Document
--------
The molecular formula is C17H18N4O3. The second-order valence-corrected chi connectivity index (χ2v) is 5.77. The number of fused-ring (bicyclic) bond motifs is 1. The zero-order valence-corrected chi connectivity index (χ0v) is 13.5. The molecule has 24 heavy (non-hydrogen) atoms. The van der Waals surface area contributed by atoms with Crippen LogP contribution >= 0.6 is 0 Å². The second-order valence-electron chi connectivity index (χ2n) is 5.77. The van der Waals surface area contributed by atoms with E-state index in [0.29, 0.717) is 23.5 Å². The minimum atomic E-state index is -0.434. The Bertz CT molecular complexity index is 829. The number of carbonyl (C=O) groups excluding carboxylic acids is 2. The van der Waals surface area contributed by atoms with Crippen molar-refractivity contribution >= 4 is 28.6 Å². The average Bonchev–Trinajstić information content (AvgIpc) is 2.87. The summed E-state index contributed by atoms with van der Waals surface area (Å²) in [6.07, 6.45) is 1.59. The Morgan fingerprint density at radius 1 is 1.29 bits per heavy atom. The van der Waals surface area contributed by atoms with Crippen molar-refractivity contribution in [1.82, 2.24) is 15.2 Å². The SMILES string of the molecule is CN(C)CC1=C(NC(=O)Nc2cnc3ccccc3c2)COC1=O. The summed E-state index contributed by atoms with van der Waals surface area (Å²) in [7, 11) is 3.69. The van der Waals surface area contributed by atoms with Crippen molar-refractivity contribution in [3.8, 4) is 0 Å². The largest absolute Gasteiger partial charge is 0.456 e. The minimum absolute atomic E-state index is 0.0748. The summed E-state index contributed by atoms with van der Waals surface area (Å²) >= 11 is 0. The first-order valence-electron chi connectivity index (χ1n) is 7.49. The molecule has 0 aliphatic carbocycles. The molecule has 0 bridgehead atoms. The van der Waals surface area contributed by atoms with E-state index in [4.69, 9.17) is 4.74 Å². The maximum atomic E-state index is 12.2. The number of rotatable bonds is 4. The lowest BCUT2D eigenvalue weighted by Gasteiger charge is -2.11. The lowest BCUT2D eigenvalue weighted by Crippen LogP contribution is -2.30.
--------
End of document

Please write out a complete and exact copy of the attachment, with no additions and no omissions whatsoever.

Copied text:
The molecular formula is C17H18N4O3. The second-order valence-corrected chi connectivity index (χ2v) is 5.77. The number of fused-ring (bicyclic) bond motifs is 1. The zero-order valence-corrected chi connectivity index (χ0v) is 13.5. The molecule has 24 heavy (non-hydrogen) atoms. The van der Waals surface area contributed by atoms with Crippen LogP contribution >= 0.6 is 0 Å². The second-order valence-electron chi connectivity index (χ2n) is 5.77. The van der Waals surface area contributed by atoms with E-state index in [0.29, 0.717) is 23.5 Å². The minimum atomic E-state index is -0.434. The Bertz CT molecular complexity index is 829. The number of carbonyl (C=O) groups excluding carboxylic acids is 2. The van der Waals surface area contributed by atoms with Crippen molar-refractivity contribution >= 4 is 28.6 Å². The average Bonchev–Trinajstić information content (AvgIpc) is 2.87. The summed E-state index contributed by atoms with van der Waals surface area (Å²) in [6.07, 6.45) is 1.59. The Morgan fingerprint density at radius 1 is 1.29 bits per heavy atom. The van der Waals surface area contributed by atoms with Crippen molar-refractivity contribution in [1.82, 2.24) is 15.2 Å². The SMILES string of the molecule is CN(C)CC1=C(NC(=O)Nc2cnc3ccccc3c2)COC1=O. The summed E-state index contributed by atoms with van der Waals surface area (Å²) in [7, 11) is 3.69. The van der Waals surface area contributed by atoms with Crippen molar-refractivity contribution in [3.8, 4) is 0 Å². The largest absolute Gasteiger partial charge is 0.456 e. The minimum absolute atomic E-state index is 0.0748. The summed E-state index contributed by atoms with van der Waals surface area (Å²) >= 11 is 0. The first-order valence-electron chi connectivity index (χ1n) is 7.49. The molecule has 0 aliphatic carbocycles. The molecule has 0 bridgehead atoms. The van der Waals surface area contributed by atoms with E-state index in [4.69, 9.17) is 4.74 Å². The maximum atomic E-state index is 12.2. The number of rotatable bonds is 4. The lowest BCUT2D eigenvalue weighted by Gasteiger charge is -2.11. The lowest BCUT2D eigenvalue weighted by Crippen LogP contribution is -2.30.